A fresh look at batch-resizing images: use command line
If you deal with images, sooner or later you will want to automate the repeating process of saving different sizes from one source image. If you own Adobe Photoshop and do not save too many output sizes, Photoshop actions are probably quite enough for your needs. However, keeping a Photoshop action up to date is very painful. Change a source folder, and you're screwed.
On my wallpapers website, www.vladstudio.com, I generate more than 300 JPG files for each wallpaper! I want my art to reach as many devices as possible, which means I need to publish my wallpapers in as many sizes as I can support. On the other hand, I do not want to spend the rest of my life resizing my artworks - I'd rather draw new ones!
Long ago, I used Photoshop actions to save multiple sizes from a source file, but it quickly became a nightmare to maintain. Photoshop provides more powerful tool - scripting language (it's not the same as "actions", though the concept is similar). When writing a script, you use a programming language to tell Photoshop what to do (compare it with actions, where Photoshop records what you do with mouse and keyboard). However it's not easy to learn at all. Also, I wanted to completely remove Photoshop from process.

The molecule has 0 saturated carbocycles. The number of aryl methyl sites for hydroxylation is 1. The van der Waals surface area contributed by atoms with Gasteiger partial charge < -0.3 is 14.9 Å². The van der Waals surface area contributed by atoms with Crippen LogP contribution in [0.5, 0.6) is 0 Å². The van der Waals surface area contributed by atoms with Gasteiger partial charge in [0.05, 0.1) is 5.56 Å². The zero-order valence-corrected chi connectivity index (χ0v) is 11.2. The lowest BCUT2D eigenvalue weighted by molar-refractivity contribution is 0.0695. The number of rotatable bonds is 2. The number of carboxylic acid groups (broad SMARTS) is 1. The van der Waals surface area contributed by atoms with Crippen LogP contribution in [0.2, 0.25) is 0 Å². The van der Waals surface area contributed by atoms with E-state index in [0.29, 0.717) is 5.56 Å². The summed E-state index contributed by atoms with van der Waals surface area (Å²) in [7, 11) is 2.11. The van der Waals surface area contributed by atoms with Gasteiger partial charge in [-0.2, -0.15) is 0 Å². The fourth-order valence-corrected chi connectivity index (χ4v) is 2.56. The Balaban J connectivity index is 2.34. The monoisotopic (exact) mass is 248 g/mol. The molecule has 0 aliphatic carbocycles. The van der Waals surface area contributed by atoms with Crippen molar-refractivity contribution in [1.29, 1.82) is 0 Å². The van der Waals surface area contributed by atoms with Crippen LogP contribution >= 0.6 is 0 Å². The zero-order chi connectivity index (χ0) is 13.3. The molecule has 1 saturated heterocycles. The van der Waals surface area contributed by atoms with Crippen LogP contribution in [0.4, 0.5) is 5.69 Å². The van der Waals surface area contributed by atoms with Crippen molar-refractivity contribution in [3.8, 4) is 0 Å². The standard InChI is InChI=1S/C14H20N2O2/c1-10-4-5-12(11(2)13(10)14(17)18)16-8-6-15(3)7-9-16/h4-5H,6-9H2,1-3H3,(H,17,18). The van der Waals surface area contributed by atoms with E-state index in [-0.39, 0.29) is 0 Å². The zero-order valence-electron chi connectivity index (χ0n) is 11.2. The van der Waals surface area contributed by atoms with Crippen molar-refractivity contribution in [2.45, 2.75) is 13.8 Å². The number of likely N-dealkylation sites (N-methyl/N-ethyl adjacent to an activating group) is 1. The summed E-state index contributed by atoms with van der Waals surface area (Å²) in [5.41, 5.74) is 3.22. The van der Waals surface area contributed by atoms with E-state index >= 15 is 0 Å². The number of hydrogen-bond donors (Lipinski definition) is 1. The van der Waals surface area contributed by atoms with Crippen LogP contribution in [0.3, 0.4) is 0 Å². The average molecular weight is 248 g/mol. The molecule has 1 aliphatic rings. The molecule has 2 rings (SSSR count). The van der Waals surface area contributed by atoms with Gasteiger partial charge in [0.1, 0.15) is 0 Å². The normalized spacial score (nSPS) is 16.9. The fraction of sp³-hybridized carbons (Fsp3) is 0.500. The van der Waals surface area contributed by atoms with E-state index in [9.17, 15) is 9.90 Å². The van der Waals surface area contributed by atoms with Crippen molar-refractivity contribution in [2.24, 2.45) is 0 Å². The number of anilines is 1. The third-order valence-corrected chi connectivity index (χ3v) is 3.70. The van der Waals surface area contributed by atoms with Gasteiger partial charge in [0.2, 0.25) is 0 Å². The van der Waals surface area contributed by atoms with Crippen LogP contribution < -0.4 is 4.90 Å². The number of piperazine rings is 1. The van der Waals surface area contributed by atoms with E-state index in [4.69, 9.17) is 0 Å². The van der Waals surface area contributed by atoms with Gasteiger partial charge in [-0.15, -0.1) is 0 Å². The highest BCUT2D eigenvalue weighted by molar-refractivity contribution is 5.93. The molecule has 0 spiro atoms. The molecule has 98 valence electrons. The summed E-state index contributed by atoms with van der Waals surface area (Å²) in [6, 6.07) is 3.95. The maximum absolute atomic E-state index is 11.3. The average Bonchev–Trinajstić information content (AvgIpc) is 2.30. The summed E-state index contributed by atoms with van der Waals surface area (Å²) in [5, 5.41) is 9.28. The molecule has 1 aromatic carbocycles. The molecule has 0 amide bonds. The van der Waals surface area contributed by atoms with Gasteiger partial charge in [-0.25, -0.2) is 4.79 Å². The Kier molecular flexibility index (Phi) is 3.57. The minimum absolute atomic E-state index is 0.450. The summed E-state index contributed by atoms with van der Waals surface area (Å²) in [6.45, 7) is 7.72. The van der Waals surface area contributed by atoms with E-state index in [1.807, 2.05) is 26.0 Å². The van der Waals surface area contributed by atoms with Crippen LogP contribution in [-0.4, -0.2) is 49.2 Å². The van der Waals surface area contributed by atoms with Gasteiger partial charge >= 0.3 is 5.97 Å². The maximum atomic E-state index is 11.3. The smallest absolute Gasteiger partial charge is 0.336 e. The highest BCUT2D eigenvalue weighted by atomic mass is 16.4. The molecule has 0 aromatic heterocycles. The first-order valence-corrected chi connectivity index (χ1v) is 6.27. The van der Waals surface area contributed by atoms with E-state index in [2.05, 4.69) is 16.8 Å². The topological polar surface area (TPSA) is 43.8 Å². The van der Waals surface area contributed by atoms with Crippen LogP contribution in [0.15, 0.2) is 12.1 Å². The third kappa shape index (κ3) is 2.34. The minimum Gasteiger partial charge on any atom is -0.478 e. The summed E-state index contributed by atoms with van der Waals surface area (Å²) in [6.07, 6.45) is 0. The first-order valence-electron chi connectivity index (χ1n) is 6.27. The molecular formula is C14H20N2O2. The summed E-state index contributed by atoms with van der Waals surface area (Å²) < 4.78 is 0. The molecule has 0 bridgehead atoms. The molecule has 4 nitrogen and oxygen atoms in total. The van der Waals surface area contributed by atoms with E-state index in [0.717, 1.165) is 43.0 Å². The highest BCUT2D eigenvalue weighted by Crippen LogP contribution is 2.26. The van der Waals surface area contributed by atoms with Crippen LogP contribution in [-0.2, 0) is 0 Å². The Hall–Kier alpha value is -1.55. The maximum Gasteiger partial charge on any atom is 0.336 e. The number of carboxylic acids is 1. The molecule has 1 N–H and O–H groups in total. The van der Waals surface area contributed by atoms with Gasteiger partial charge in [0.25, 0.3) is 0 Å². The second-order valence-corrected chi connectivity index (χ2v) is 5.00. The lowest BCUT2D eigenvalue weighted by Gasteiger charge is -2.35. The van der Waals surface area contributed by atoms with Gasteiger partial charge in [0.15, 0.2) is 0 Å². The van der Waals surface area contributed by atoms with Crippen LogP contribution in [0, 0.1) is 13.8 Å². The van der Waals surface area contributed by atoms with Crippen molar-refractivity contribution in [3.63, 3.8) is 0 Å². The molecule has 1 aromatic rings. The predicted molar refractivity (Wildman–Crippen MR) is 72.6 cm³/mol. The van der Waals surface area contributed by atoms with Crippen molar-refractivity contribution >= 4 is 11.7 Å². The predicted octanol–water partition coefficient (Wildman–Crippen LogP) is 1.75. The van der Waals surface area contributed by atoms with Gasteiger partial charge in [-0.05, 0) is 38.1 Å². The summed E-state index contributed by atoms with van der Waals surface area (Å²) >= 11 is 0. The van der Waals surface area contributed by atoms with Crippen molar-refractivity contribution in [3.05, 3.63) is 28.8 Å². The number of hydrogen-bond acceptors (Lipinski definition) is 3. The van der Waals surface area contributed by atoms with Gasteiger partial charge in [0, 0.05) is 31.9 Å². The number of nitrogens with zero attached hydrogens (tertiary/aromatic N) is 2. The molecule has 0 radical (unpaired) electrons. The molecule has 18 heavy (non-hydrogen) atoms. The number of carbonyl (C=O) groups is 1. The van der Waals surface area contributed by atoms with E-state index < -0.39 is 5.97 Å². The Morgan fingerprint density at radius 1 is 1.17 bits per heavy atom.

The solution I found is ImageMagick - a command-line image manipulation program, available for Windows, Mac and Linux. Unless you are server administrator, you probably never thought of resizing images using command line. However, after switching to command line, I never looked back at Photoshop for batch resizing.
Using command line is:
- Easy to expand - adding new sizes takes only one line of code;
- Easy to maintain - changing folders is as easy as changing one variable;
- Portable - I can save images on server, not only on my main computer.
If you neved worked with command line before, it all might look scary at first. However, with a bit of patience, you will find that it's actually very powerful tool.
Below is the bash script I wrote, simplified for more universal usage. It takes the following parameters (from you or from default values):
- set of output sizes;
- source file
- destination path (path must include % symbol, which will be replaced by output size, f.e. "800x600")
- optional signature image.
Then it resizes source image into every output size, applying a signature. For better understanding, please look throught the comments in source code.
The script requires:
- imagemagick - to install, follow instructions for your OS.
- python - I'm sure your PC already has it installed!
Tested in Ubuntu and Mac OS X. How to use:
- save resize.sh to any folder on your computer.
- (optionally) edit the file and set default values for variables.
- open Terminal, navigate to this folder, and execute the following command:
- follow instructions, sit back and enjoy!